March is National Cerebral Palsy Awareness Month. Gillette Children's enhances the lives of people who have cerebral palsy (CP) and advocates for their well-being and care. Joe Carr has received CP care at Gillette for most of his life. He recently received a special honor from his high school classmates and is a strong example of Gillette’s focus on inclusion and realizing your potential.
Joe Carr is the number one fan of the Richfield Spartans basketball team, a generous fundraiser for Gillette Children's and now he can add “royalty” to his list of accomplishments.
This past February, Joe, a 17-year-old Richfield High School senior, was thrilled to be crowned the Fire and Ice King. The moment was literally the crowning achievement to a busy and successful high school experience.
Joe says he was “happy and excited” about receiving the honor during a small, socially distant school assembly. Due to COVID-19 restrictions only members of the royal court and family were there for the ceremony. Joe’s mother, Kristi, and dad, Mike, attended the event. “We were so happy and grateful to Joe’s senior classmates for selecting him to represent them,” Kristi says.
Joe has received cerebral palsy care at Gillette Children's for the past 14 years and is the personification of Gillette’s mission of CAN. Doctors at Gillette diagnosed Joe as having quadriplegic cerebral palsy when he was 3 years old. His level of cerebral palsy means all four of his limbs are affected and he has difficulty speaking. He uses a power wheelchair and an augmentative and alternative communication device that runs on his iPad.
His family credits the expert medical care Joe has received at Gillette as the key to his success as a high school student. “The people at Gillette are always looking for ways to make Joe’s life even better,” says his mother, Kristi Carr. “Having a power chair, a tray, iPad mount and chair standing pieces helps Joe be independent at school,” Kristi adds.
"Put yourself out there."
Joe’s independence, irrepressible smile and positive spirit leave a lasting impression wherever he goes. His sense of humor helps him build relationships. “Everywhere we go people are happy to see Joe and often comment on his sense of humor,” Kristi says.
One of Joe’s main tips for being happy in high school is to “get involved.” Joe is a busy volunteer, is on adaptive sports teams and attends class plays. “Put yourself out there,” Joe advises. “It will pay off with friendships and new experiences.”
Joe is known for his devotion to Richfield High School sports. In fact, his nickname at school is “Super Fan.” “He really got interested in high school sports when his older sister, Eleanor, played on the girls volleyball team,” Kristi says. “Joe liked to cheer for his sister’s team. He then became a fan of the school’s football team and basketball team.”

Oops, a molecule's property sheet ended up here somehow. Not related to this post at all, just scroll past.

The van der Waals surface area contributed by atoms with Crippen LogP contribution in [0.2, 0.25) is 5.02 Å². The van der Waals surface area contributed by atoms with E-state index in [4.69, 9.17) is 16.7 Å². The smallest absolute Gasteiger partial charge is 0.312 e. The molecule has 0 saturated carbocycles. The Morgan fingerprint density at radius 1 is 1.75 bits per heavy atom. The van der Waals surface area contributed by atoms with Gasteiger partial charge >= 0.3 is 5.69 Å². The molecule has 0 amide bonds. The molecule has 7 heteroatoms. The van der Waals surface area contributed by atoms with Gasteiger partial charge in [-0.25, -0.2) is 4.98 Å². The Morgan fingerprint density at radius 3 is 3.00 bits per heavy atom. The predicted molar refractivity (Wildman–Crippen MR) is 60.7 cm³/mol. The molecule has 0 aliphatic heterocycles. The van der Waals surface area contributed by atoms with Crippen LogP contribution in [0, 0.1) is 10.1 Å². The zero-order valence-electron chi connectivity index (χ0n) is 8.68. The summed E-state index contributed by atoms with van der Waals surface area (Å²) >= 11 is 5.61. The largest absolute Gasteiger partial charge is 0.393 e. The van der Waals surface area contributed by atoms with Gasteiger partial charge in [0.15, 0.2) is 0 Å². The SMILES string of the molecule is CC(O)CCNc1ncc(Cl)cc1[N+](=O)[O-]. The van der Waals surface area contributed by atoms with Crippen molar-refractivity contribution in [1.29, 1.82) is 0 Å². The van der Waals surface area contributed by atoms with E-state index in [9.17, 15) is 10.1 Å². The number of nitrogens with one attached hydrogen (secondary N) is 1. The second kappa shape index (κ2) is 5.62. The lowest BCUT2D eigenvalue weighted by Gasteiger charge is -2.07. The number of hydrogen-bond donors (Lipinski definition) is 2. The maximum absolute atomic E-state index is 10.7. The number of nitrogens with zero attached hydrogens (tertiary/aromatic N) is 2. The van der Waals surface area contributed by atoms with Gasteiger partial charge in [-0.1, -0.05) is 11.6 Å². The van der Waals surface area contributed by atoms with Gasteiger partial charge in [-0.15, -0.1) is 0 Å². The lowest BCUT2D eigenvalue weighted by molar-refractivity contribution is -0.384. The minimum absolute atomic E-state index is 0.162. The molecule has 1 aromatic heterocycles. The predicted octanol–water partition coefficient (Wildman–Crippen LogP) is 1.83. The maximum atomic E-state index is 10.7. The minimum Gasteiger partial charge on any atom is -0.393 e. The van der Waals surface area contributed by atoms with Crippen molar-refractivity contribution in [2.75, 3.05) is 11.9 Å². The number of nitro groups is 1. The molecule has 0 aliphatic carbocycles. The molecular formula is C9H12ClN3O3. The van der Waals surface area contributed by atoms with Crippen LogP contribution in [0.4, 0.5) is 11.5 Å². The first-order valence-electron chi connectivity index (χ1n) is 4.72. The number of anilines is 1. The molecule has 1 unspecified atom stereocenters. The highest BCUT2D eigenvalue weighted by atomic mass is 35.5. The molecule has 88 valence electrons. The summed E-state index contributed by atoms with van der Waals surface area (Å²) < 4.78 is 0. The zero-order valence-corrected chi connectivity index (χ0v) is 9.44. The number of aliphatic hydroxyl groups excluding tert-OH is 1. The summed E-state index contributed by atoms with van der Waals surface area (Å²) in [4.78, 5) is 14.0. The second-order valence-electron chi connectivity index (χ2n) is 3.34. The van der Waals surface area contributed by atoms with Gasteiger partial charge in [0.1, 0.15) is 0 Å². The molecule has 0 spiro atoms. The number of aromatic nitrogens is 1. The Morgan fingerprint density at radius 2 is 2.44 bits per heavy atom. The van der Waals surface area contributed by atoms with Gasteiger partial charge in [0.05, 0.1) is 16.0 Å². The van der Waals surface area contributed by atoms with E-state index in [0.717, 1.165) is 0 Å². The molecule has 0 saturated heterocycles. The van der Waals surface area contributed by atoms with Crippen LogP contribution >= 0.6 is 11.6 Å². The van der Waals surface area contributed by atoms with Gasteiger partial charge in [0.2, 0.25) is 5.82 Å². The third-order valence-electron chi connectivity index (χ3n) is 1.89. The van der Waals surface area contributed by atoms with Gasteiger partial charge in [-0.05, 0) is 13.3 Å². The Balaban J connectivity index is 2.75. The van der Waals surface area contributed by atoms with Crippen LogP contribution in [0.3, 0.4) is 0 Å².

He attended every Richfield boys’ basketball game last year—both home and away games. Joe’s last event before the COVID-19 lockdown in March of 2020 was the team’s playoff game to go to the Minnesota state high school tournament. “That was the night before everything ‘stopped,’” Kristi recalls. “The team won the game and would have gone to state. Joe got a medal and part of the net from the team because they consider him to be part of the team and family.”
A Social Media Influencer and Philanthropist
Joe is very savvy with technology and uses a computer with a specialized keyboard to connect with people. “This past year, due to COVID, fans could not really attend the high school basketball games in person so Joe made game day videos letting people know they can watch the games virtually,” Kristi says.
He also uses his technology and media skills to help Gillette Children’s. For the past five years Joe, his mom, Kristi, and their friend, Bill Aberg, have held a Lemonade Stand Fundraiser for Gillette. Last June the fundraiser was virtual due to COVID-19 safety precautions.
“Joe is just an incredible fundraiser and supporter of Gillette,” says Gillette Foundation Executive Director, Kate Abbott. “His lemonade stand was virtual last summer, and he raised the most amount of money he’s ever raised.”
In the past, the money Joe raised was used to buy gas cards for families who needed to travel far to get care at Gillette. Last year the money was used to support Gillette’s adaptive technology and sports fund. Joe and Kristi thought people who were stuck at home due to COVID-19 might enjoy the opportunity to get some needed exercise on specially adapted bicycles.
Joe rides a Freedom Concept Adult Trike and enjoys the freedom it gives him.
Life After High School
After high school Joe will attend a transition program for 18 to 21-year-olds. He’ll learn life skills and strategies to help him find a job and live more independently.
Joe would like to have a career covering sports in the Twin Cities metro area. One of his biggest role models is Chicago White Sox announcer Jason Benetti who was born prematurely and also has cerebral palsy. Joe says Benetti represents one of his own life mottos: “Never give up on your dreams.”
Right now, Joe’s Fire and Ice crown sits in a place of honor on a shelf in his bedroom. It’s a reminder of how he followed his own advice and “put himself out there.” His parents joke that Joe hasn’t let his royal title go to his head and he’s still the same loveable teenager.
When asked for a parting comment “King Joe” replied with his characteristic humor and Super Fan personality; “Go Spartans!”
It’s Cerebral Palsy Awareness Month. All March, we are honoring and recognizing those who have cerebral palsy. Visit http://gillette.mn/weseecp regularly for the latest in patient care and innovation.
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